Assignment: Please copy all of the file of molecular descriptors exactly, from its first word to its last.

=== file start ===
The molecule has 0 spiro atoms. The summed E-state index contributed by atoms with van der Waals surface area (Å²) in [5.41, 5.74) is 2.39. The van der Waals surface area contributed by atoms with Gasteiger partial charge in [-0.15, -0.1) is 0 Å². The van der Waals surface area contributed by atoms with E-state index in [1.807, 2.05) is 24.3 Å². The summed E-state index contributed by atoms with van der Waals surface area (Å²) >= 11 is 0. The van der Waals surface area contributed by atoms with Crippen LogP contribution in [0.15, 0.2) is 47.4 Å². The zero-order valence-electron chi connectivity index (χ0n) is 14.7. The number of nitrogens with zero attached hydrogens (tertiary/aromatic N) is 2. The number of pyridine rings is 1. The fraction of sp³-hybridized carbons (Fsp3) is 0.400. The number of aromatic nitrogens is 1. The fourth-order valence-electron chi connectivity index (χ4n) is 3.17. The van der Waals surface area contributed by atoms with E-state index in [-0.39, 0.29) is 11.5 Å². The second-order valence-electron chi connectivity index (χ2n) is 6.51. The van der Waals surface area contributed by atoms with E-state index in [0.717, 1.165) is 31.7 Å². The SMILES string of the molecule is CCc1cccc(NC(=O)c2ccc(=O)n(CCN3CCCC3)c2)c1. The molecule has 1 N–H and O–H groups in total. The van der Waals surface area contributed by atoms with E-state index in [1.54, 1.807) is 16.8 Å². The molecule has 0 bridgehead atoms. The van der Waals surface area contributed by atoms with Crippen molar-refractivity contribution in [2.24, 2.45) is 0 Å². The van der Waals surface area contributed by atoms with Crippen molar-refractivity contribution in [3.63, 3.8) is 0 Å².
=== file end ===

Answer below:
The molecule has 0 spiro atoms. The summed E-state index contributed by atoms with van der Waals surface area (Å²) in [5.41, 5.74) is 2.39. The van der Waals surface area contributed by atoms with Gasteiger partial charge in [-0.15, -0.1) is 0 Å². The van der Waals surface area contributed by atoms with E-state index in [1.807, 2.05) is 24.3 Å². The summed E-state index contributed by atoms with van der Waals surface area (Å²) >= 11 is 0. The van der Waals surface area contributed by atoms with Crippen LogP contribution in [0.15, 0.2) is 47.4 Å². The zero-order valence-electron chi connectivity index (χ0n) is 14.7. The number of nitrogens with zero attached hydrogens (tertiary/aromatic N) is 2. The number of pyridine rings is 1. The fraction of sp³-hybridized carbons (Fsp3) is 0.400. The number of aromatic nitrogens is 1. The fourth-order valence-electron chi connectivity index (χ4n) is 3.17. The van der Waals surface area contributed by atoms with E-state index in [-0.39, 0.29) is 11.5 Å². The second-order valence-electron chi connectivity index (χ2n) is 6.51. The van der Waals surface area contributed by atoms with E-state index in [0.717, 1.165) is 31.7 Å². The SMILES string of the molecule is CCc1cccc(NC(=O)c2ccc(=O)n(CCN3CCCC3)c2)c1. The molecule has 1 N–H and O–H groups in total. The van der Waals surface area contributed by atoms with E-state index in [1.54, 1.807) is 16.8 Å². The molecule has 0 bridgehead atoms. The van der Waals surface area contributed by atoms with Crippen molar-refractivity contribution in [2.24, 2.45) is 0 Å². The van der Waals surface area contributed by atoms with Crippen molar-refractivity contribution in [3.63, 3.8) is 0 Å².